The problem, then, isn’t that Ender’s Game, the movie, is a shell of Ender’s Game, the novel. The problem is that it’s a shell of of a movie. All the time devoted to discussions between the adults regarding Ender’s psychological makeup could have been spent fleshing out the Ender character, but perhaps that reliance on exposition is a blessing in disguise considering the one scene where the decision is made by the filmmakers to switch from “let’s talk about Ender becoming a leader” to “let’s show Ender becoming a leader” is a cringe-worthy and trite cafeteria sequence where Ender’s crew leaves the table occupied by the blustery Bernard to sit with the no-long-solitary Ender. (It’s scenes like this one that make me feel Ender’s Shadow, a less-complicated parallel novel to Ender’s Game, would have been easier to transition to film.) So much of the film feels unnecessarily forced and obvious, an exercise is spoon-fed symbolism, which is a shame since the Ender’s Game novel is a children’s book that in no way talks down to children.
All of this isn’t to say, however, that Ender’s Game is utterly irredeemable or lacks any artistic merit. Although not given the best lines to work with dialogue-wise, the child actors all do a serviceable job with the material, and Asa Butterfield, as Ender, deserves credit for exuding emotional nuance beyond simply what’s present in the script. Bringing a beloved and complicated character like Ender Wiggin to life is no easy task, and Butterfield’s performance is strong enough to make you wish the filmmakers had gone with a darker, more faithful adaptation of the story. The battle sequences between the International Fleet and the Formics, less prevalent in the film than the trailers suggest, are delightfully chaotic, and though they run right up to the line of the messy incomprehensibility that seems to plague most space battles in movies, the swarming bedlam is appropriate given the insectile nature of the enemy. And while it would be hyperbolic to call the film visually stunning, the overall aesthetic is perfectly glossy and crisp without feeling like A Futuristic Space Movie With Shiny Things.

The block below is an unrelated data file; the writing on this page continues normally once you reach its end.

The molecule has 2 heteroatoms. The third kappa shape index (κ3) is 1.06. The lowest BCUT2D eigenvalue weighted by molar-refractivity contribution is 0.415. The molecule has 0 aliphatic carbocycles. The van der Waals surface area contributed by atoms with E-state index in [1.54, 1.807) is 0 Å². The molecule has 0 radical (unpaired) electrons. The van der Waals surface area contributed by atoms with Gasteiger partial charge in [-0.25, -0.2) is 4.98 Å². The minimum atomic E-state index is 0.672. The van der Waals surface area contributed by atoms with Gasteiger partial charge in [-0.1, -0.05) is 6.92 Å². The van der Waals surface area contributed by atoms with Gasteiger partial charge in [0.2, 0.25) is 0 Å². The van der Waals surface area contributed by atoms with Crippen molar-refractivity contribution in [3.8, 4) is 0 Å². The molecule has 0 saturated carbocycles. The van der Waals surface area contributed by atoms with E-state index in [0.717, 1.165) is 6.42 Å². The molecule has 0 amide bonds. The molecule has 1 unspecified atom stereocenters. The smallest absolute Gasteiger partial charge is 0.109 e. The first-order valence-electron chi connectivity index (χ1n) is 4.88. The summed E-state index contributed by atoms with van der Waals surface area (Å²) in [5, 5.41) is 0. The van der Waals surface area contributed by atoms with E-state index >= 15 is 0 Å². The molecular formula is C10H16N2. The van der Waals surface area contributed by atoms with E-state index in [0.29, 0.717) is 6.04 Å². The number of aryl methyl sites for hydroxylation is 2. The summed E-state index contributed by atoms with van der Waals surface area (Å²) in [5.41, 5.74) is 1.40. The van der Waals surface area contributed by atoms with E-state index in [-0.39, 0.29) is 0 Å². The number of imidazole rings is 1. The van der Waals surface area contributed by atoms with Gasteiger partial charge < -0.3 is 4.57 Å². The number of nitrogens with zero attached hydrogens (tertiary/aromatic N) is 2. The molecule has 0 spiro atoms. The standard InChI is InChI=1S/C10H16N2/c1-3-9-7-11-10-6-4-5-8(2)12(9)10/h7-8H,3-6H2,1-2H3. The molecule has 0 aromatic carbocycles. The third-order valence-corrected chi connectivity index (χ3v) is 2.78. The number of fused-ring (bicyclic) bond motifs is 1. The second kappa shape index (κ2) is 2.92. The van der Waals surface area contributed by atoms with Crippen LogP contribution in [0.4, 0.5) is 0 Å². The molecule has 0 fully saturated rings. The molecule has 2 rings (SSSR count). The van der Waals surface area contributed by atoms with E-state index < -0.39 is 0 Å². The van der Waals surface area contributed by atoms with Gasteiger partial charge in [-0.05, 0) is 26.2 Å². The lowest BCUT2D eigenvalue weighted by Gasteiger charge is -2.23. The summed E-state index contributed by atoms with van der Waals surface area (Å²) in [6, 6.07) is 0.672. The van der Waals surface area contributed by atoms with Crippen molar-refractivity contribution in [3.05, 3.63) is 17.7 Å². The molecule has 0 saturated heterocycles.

So, should you see Ender’s Game? If you’re a hardcore fan of the book — and, really, when it comes to Ender’s Game, that seem to be the only type of fan there is — just know you will be disappointed. Even if you go into the theater with the best of intentions of divorcing your love of the novel from your expectations of the film, the movie’s structural shortcomings will only remind you of how superior the book is to what you’re watching. (But, hey, at least it’s more tolerable than slogging through Children of the Mind.) At the same time, a moviegoer unfamiliar with the source material isn’t much better off because the feeling that something is missing from the film is inescapable. Ender’s Game is a two-hour movie that will leave you wanting more, but that’s because you’ll feel like you’ve been duped out of fulfillment. Ender’s Game isn’t horrible, but it isn’t good, and you should keep your expectations oriented like the position of the enemy’s gate — down.
(Like being told how to feel about art? You do?! Cool, then go check out the review for This is the End and the writeup up of why we’re so accepting of mediocre films and television shows.)